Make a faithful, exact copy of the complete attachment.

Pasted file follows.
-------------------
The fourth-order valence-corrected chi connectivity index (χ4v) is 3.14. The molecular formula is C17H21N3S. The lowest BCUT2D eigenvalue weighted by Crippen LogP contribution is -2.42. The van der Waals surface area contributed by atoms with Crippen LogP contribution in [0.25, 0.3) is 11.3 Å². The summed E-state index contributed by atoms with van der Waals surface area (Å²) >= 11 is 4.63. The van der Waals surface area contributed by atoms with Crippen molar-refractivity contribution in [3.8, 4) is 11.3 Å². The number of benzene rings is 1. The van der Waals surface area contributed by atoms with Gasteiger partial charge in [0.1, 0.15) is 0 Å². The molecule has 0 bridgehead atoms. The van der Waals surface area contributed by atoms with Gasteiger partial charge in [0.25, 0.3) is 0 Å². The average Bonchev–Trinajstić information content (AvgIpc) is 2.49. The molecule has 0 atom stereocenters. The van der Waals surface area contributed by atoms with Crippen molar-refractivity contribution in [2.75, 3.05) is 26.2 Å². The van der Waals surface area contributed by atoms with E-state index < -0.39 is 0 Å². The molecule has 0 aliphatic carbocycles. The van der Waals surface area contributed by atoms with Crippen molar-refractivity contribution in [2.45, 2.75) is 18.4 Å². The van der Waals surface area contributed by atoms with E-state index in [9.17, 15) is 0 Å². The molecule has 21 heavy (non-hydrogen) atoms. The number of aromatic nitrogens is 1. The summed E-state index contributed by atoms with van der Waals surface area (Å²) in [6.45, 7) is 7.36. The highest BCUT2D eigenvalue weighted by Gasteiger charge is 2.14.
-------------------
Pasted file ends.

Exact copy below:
The fourth-order valence-corrected chi connectivity index (χ4v) is 3.14. The molecular formula is C17H21N3S. The lowest BCUT2D eigenvalue weighted by Crippen LogP contribution is -2.42. The van der Waals surface area contributed by atoms with Crippen LogP contribution in [0.25, 0.3) is 11.3 Å². The summed E-state index contributed by atoms with van der Waals surface area (Å²) >= 11 is 4.63. The van der Waals surface area contributed by atoms with Crippen molar-refractivity contribution in [3.8, 4) is 11.3 Å². The number of benzene rings is 1. The van der Waals surface area contributed by atoms with Gasteiger partial charge in [0.1, 0.15) is 0 Å². The molecule has 0 bridgehead atoms. The van der Waals surface area contributed by atoms with Gasteiger partial charge in [0.25, 0.3) is 0 Å². The average Bonchev–Trinajstić information content (AvgIpc) is 2.49. The molecule has 0 atom stereocenters. The van der Waals surface area contributed by atoms with Crippen molar-refractivity contribution in [2.75, 3.05) is 26.2 Å². The van der Waals surface area contributed by atoms with E-state index < -0.39 is 0 Å². The molecule has 0 aliphatic carbocycles. The van der Waals surface area contributed by atoms with Crippen molar-refractivity contribution in [2.45, 2.75) is 18.4 Å². The van der Waals surface area contributed by atoms with E-state index in [9.17, 15) is 0 Å². The molecule has 21 heavy (non-hydrogen) atoms. The number of aromatic nitrogens is 1. The summed E-state index contributed by atoms with van der Waals surface area (Å²) in [6.45, 7) is 7.36. The highest BCUT2D eigenvalue weighted by Gasteiger charge is 2.14.